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Re: WD Capture No. 224
In Response To: WD Capture No. 224 ()

Hello Hugh,

More below:

>>>I think you are leaving open the door to my "outside the box" speculation that WD Capture No. 224 could have been General Scott's headquarters flag (meaning his personal national colors, not a special "brigade" identification flag). I have no documented evidence that General Scott even had his own flag, and I have probably been watching too many Civil War re-enactments and movies which do cause me to think so! However, if he did, I do have a 12th Louisiana staff officer who was KIA at Peachtree Creek who could have been the voluntary standard bearer of General Scott's imaginary colors.>>>>

Not so much Scott's personal flag - but the national flag that marked his HQ tent. National flags were used as such prior to the AOT creating their own system of HQ flags.

>>>>That said, I still give highest probability to the 40th Mississippi Infantry as being the owner mainly because of its design and construction including the gold fringe. I would still hold open the door with much lower probability to the possibility that it belonged to either the 55th Alabama or 57th Alabama Infantry regiments. Neither reported the loss of a their colors, but they did suffer high casualties. Ranked third in this listing of probabilties is my suggestion that the gold fringed flag belonged to General Scott.>>>>

I concur with the analysis of the flag most likely being that of the 40th Mississippi Infantry.

>>>So, it is not wrong to refer to a single regimental flag as "the regimental colors"? There being more than one color contained within the flag? >>>>

Actually that is the proper way to refer to them. The word "colors" for a military unit flag dates back to 1590 by the way. The drill books of the 17th, 18th and 19th Centuries refer to them as "colors." When a regiment is in camp there are sopecific ways for it to be laid out and there is also established a "color line" for the flag (or flags if they have more than one) to be placed. You can also have "sveral stand of captured colors" since the word can also be used in the plural like "deer" can.

>>>>The battle reports of various officers in Scott's Brigade indicate that they advanced "by right of companies to the front" (can someone describe what this means?) until they encountered the line of Union skirmishers in the woods. Scott's officers report having their own skirmish line out front as they advanced, and upon reaching their own skirmishers, being ordered into line of battle.>>>>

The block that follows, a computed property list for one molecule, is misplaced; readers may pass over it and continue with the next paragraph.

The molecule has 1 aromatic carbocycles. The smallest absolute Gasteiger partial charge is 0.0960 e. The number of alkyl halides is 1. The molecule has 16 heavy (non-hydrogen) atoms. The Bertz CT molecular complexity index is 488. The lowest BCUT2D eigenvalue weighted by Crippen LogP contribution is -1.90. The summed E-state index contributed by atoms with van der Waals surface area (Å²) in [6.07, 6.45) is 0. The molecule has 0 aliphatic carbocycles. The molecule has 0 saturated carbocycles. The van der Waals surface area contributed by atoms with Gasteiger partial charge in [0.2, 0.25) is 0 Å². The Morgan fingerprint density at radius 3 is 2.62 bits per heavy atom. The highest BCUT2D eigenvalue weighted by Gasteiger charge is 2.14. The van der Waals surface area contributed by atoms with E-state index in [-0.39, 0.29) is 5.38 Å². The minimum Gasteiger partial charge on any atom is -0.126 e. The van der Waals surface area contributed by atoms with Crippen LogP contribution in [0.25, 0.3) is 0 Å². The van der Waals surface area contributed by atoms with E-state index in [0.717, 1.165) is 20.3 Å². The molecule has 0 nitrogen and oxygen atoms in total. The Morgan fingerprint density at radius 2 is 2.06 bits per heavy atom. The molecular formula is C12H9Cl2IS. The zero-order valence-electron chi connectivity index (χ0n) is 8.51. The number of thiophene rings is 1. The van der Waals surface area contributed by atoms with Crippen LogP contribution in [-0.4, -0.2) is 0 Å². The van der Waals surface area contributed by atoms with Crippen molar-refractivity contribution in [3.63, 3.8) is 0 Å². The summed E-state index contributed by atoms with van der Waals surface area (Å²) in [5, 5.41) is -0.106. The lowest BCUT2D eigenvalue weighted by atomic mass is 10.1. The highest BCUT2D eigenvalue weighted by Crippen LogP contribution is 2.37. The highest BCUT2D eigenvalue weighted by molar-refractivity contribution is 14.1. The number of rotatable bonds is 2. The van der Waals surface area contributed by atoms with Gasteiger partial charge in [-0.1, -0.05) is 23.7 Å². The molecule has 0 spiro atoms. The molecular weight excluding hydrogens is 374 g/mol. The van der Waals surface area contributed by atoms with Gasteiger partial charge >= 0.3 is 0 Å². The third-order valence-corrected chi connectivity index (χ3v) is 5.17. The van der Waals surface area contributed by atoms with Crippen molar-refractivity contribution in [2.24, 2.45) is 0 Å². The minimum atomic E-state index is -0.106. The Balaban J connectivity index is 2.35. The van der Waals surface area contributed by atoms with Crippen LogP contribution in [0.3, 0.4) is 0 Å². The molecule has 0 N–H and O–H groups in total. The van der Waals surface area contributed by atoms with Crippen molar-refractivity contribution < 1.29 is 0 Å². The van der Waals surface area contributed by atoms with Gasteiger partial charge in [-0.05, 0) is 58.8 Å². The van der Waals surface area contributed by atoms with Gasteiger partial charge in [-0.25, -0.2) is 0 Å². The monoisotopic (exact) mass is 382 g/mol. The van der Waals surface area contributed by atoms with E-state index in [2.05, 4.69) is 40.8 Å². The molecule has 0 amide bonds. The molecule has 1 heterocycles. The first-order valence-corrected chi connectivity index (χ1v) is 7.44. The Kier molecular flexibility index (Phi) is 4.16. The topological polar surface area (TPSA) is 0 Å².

This means moving by their right flank in a somewhat oblique attack ordere - or "en echelon." This attack formation was typical of the Army of Tennessee and it resembles a stair-step fashion of attacking with a first wave hitting and then a bit later a second wave slightly to one side or the other depending on how the formation is laid out or the direction of the attack. This attack formation was invented by Frederick the Great in the mid-1700's and he called it "the attack in the oblique order." Additonally - becaue it seperated the attacking units into stacked waves set diagonally from each otehr I can indeed see now that the Federal description of "three lines" might be possible as an en echelon attack would indeed look like that.

I also forgot that the Confederate divisional attack formation for Peachtree Creek was, indeed, an en echelon formation, which means the brigades and regiments did the same thing.

>>>>From a Federal perspective, one could suppose that the separate "start and stop" movements of the 12th Louisiana and the 27th/35th/49th Alabama lines of battle gave the appearance of a second and third line advancing. >>>>

This is also possible but I give mroe creedence to the oblique order attack formation described above.

>>>Back to our original flag discussion! I seriously doubt that Colonel Ives allowed more than one regimental battle flag to be employed during this advance for his Consolidated 27th/35th/49th Alabama Infantry regiment. And the 12th Louisiana Infantry color sergeant was with Colonel Nelson.>>>>

I don't believe he was either although the official Confederate orders for consolidated regimetns and their flags did not happen until 1865, whereupon one flag was to be chosen as the colors and the others retired.

Greg Biggs

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